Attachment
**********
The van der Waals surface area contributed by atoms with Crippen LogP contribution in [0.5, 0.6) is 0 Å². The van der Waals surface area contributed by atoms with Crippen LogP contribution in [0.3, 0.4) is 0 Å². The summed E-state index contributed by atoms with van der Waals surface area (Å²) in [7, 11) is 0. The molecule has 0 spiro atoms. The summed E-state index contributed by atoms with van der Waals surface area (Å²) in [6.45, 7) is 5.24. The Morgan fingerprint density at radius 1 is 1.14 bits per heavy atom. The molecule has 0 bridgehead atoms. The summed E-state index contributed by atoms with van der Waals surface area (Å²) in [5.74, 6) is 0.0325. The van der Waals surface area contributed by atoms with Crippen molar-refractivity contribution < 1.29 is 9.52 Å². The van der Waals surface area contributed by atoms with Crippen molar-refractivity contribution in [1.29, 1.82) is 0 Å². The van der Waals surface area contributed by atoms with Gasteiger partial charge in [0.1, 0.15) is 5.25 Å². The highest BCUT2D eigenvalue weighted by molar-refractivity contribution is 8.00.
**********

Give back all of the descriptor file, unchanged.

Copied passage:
The van der Waals surface area contributed by atoms with Crippen LogP contribution in [0.5, 0.6) is 0 Å². The van der Waals surface area contributed by atoms with Crippen LogP contribution in [0.3, 0.4) is 0 Å². The summed E-state index contributed by atoms with van der Waals surface area (Å²) in [7, 11) is 0. The molecule has 0 spiro atoms. The summed E-state index contributed by atoms with van der Waals surface area (Å²) in [6.45, 7) is 5.24. The Morgan fingerprint density at radius 1 is 1.14 bits per heavy atom. The molecule has 0 bridgehead atoms. The summed E-state index contributed by atoms with van der Waals surface area (Å²) in [5.74, 6) is 0.0325. The van der Waals surface area contributed by atoms with Crippen molar-refractivity contribution < 1.29 is 9.52 Å². The van der Waals surface area contributed by atoms with Crippen molar-refractivity contribution in [1.29, 1.82) is 0 Å². The van der Waals surface area contributed by atoms with Gasteiger partial charge in [0.1, 0.15) is 5.25 Å². The highest BCUT2D eigenvalue weighted by molar-refractivity contribution is 8.00.